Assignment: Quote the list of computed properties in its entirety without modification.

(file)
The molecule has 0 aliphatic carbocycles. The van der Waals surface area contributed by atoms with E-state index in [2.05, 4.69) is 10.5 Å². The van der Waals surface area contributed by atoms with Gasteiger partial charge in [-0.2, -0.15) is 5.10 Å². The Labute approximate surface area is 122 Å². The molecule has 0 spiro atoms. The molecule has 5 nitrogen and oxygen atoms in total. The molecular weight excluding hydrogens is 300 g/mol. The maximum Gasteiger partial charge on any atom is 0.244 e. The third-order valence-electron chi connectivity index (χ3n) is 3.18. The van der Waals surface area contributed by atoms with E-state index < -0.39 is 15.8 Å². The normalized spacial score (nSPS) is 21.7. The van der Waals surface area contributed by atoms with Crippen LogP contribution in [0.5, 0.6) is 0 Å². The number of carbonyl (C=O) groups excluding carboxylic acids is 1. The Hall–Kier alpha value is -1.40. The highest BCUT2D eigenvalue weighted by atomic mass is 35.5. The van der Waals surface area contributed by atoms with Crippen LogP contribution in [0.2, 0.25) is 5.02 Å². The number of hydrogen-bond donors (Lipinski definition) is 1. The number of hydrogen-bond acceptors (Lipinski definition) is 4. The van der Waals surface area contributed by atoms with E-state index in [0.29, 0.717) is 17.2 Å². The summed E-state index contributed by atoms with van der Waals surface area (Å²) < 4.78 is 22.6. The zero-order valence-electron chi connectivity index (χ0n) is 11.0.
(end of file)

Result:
The molecule has 0 aliphatic carbocycles. The van der Waals surface area contributed by atoms with E-state index in [2.05, 4.69) is 10.5 Å². The van der Waals surface area contributed by atoms with Gasteiger partial charge in [-0.2, -0.15) is 5.10 Å². The Labute approximate surface area is 122 Å². The molecule has 0 spiro atoms. The molecule has 5 nitrogen and oxygen atoms in total. The molecular weight excluding hydrogens is 300 g/mol. The maximum Gasteiger partial charge on any atom is 0.244 e. The third-order valence-electron chi connectivity index (χ3n) is 3.18. The van der Waals surface area contributed by atoms with E-state index < -0.39 is 15.8 Å². The normalized spacial score (nSPS) is 21.7. The van der Waals surface area contributed by atoms with Crippen LogP contribution in [0.5, 0.6) is 0 Å². The number of carbonyl (C=O) groups excluding carboxylic acids is 1. The Hall–Kier alpha value is -1.40. The highest BCUT2D eigenvalue weighted by atomic mass is 35.5. The van der Waals surface area contributed by atoms with Crippen LogP contribution in [0.2, 0.25) is 5.02 Å². The number of hydrogen-bond donors (Lipinski definition) is 1. The number of hydrogen-bond acceptors (Lipinski definition) is 4. The van der Waals surface area contributed by atoms with E-state index in [0.29, 0.717) is 17.2 Å². The summed E-state index contributed by atoms with van der Waals surface area (Å²) < 4.78 is 22.6. The zero-order valence-electron chi connectivity index (χ0n) is 11.0.